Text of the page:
Stack Overflow is a community of 4.7 million programmers, just like you, helping each other.

Join them; it only takes a minute:

Sign up
Join the Stack Overflow community to:
  1. Ask programming questions
  2. Answer and help your peers
  3. Get recognized for your expertise

Could anyone explain why this won't compile? This loop keeps moving the ref. 'person' to a newly created object, which seems to work fine. The last line read in from a file should, at the end of the loop, be referenced by 'person' and it's methods should be accessible outside this loop, right?

while ((line = file.readLine()) != null) {
    Person person = new Person(line);
    //do
}
System.out.println(person.getSmoker());

Compiler output:

Query.java:29: cannot find symbol
symbol  : variable person
location: class Query
            System.out.println(person.getSmoker());
                               ^

The answer must be no, but I can't figure out why (and I thought my object/heap etc. understanding was getting somewhere)

Thanks for your help

share|improve this question
up vote 8 down vote accepted

No, because you're trying to access it outside of the scope in which it was defined. If you want to access it, you have to define it in the same (or higher) scope.

Person person = null;
while ((line = file.readLine()) != null) {
    person = new Person(line);
    //do
}
System.out.println(person.getSmoker());

Unlike some other languages, variables can't be accessed from a lower scope, even in control statements.

Edit: as shown in @Robby's answer, you have to check for null, otherwise you may get a NullPointerException.

share|improve this answer

You person declaration occurs in the loop, so outside the loop person doesn't exist.

Person person = null;
while ((line = file.readLine()) != null) {
    person = new Person(line);
    //do
}
if(person != null) {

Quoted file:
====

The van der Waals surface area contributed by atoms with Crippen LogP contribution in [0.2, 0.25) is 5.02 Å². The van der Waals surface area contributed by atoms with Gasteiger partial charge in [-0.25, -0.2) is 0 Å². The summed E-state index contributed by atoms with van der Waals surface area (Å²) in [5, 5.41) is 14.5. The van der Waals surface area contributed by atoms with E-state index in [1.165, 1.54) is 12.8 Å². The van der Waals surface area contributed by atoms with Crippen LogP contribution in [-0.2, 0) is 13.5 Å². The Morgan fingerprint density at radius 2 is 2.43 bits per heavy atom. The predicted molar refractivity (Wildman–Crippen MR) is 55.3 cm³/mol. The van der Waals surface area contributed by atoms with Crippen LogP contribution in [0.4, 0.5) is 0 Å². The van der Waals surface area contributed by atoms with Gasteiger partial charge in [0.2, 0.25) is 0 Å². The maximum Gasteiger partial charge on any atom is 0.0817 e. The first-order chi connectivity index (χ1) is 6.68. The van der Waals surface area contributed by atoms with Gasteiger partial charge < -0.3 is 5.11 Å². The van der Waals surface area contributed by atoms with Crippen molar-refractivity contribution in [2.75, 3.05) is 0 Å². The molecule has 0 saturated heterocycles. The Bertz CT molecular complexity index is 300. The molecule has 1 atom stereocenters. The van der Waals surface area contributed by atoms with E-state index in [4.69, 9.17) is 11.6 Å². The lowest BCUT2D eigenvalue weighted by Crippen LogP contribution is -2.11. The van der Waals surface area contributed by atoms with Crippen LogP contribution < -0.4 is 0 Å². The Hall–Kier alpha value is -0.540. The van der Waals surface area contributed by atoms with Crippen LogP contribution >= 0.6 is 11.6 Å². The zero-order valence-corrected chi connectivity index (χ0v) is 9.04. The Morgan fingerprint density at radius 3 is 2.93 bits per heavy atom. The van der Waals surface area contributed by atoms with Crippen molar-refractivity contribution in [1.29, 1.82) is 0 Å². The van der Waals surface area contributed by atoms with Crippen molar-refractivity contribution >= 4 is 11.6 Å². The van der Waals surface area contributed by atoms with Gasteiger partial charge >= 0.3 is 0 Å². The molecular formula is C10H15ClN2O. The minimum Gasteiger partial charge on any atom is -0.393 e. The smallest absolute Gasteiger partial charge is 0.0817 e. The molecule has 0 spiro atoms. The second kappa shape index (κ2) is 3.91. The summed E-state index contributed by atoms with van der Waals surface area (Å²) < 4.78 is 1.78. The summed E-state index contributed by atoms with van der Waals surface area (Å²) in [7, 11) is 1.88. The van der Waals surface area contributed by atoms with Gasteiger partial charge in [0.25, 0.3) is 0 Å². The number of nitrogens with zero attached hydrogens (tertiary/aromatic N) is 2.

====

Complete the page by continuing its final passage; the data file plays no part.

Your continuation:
System.out.println(person.getSmoker());
}
share|improve this answer
1  
+1 for the null check. – Jonah Apr 5 '11 at 15:37

I notice answers saying "declare it before so you get it after". I don't agree with this on the general case - you'll only ever get the last one! If you have a while loop, that indicates you'll have more than one person.

If you're only ever caring about the last one, then sure it's fine, but this is unlikely to be the case (at least, for long.)

You need some kind of structure (a map, a set, an array?)

Map<String,Person> people = new HashMap<String,Person>();
while(line = file.readLine()) != null) {
    Person person - new Person(line);
    people.put(person.getName(),people);
}
System.out.println(people.get("Bob").getSmoker());
share|improve this answer
    
Cheers for this, at the moment the last one was all I needed – bashcrufter Apr 5 '11 at 15:39
    
If all you need is the last one, then the other solutions may be superior. Although, there is LinkedHashMap which would give you the ability to store all the Persons as well as keep insertion order, so you could easily know which one was last. – corsiKa Apr 5 '11 at 15:40
    
Apparently, I was assuming LinkedHashMap had a utility method for the last inserted node. It does not. You would have to iterate over it's list of inserted nodes to determine which was last, which I admit is undesirable and would require you to use the same method as above to break it out of scope of the loop. In any event, I hope this can be of use to you, even if it doesn't solve the immediate problem. – corsiKa Apr 5 '11 at 15:45
    
Thanks Glowcoder. This app. is a proof-of-concept for text files gigabytes in size, so I can't be storing it all at once :-) – bashcrufter Apr 5 '11 at 15:50
1  
I see. Then I'd strongly consider taking those Person objects and slapping them in a database when you read them. That way, you don't need to read gigs of text just to find Bob. Poor Bob, getting lost in the gigabytes :-( – corsiKa Apr 5 '11 at 15:52

It is due to the scope of the variable person inside the loop. The person reference variable reference lives and dies within the loop.

share|improve this answer

Since Person object is defined in the while loop, it is available only in that scope. Outside the scope person is an undefined variable hence the error.

If you want to make it work, define Person outside the while loop. i.e:

Person person = null
while ((line = file.readLine()) != null) {     
  person = new Person(line); 
  //do something
} 
System.out.println(person.getSmoker()); 
share|improve this answer

Your Answer

 
discard

By posting your answer, you agree to the privacy policy and terms of service.

Not the answer you're looking for? Browse other questions tagged or ask your own question.